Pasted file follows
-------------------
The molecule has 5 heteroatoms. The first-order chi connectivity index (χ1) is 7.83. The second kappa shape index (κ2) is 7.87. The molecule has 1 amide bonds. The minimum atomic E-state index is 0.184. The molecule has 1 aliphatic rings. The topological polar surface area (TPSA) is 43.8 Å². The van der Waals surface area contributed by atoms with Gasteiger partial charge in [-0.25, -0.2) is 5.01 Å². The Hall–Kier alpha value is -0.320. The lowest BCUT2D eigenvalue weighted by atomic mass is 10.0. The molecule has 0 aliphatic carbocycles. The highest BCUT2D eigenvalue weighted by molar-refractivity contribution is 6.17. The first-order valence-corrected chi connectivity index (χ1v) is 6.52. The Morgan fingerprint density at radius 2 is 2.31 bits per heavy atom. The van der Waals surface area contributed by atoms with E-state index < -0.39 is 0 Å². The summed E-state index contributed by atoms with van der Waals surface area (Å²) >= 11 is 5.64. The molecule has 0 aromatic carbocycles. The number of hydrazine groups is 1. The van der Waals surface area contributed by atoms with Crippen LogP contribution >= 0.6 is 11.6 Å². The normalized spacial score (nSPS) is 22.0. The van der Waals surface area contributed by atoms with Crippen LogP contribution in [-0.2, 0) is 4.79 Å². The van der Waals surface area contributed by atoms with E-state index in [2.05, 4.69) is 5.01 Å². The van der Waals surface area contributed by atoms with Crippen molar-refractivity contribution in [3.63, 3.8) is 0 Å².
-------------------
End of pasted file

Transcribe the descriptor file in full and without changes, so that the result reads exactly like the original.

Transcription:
The molecule has 5 heteroatoms. The first-order chi connectivity index (χ1) is 7.83. The second kappa shape index (κ2) is 7.87. The molecule has 1 amide bonds. The minimum atomic E-state index is 0.184. The molecule has 1 aliphatic rings. The topological polar surface area (TPSA) is 43.8 Å². The van der Waals surface area contributed by atoms with Gasteiger partial charge in [-0.25, -0.2) is 5.01 Å². The Hall–Kier alpha value is -0.320. The lowest BCUT2D eigenvalue weighted by atomic mass is 10.0. The molecule has 0 aliphatic carbocycles. The highest BCUT2D eigenvalue weighted by molar-refractivity contribution is 6.17. The first-order valence-corrected chi connectivity index (χ1v) is 6.52. The Morgan fingerprint density at radius 2 is 2.31 bits per heavy atom. The van der Waals surface area contributed by atoms with E-state index < -0.39 is 0 Å². The summed E-state index contributed by atoms with van der Waals surface area (Å²) >= 11 is 5.64. The molecule has 0 aromatic carbocycles. The number of hydrazine groups is 1. The van der Waals surface area contributed by atoms with Crippen LogP contribution >= 0.6 is 11.6 Å². The normalized spacial score (nSPS) is 22.0. The van der Waals surface area contributed by atoms with Crippen LogP contribution in [-0.2, 0) is 4.79 Å². The van der Waals surface area contributed by atoms with E-state index in [2.05, 4.69) is 5.01 Å². The van der Waals surface area contributed by atoms with Crippen molar-refractivity contribution in [3.63, 3.8) is 0 Å².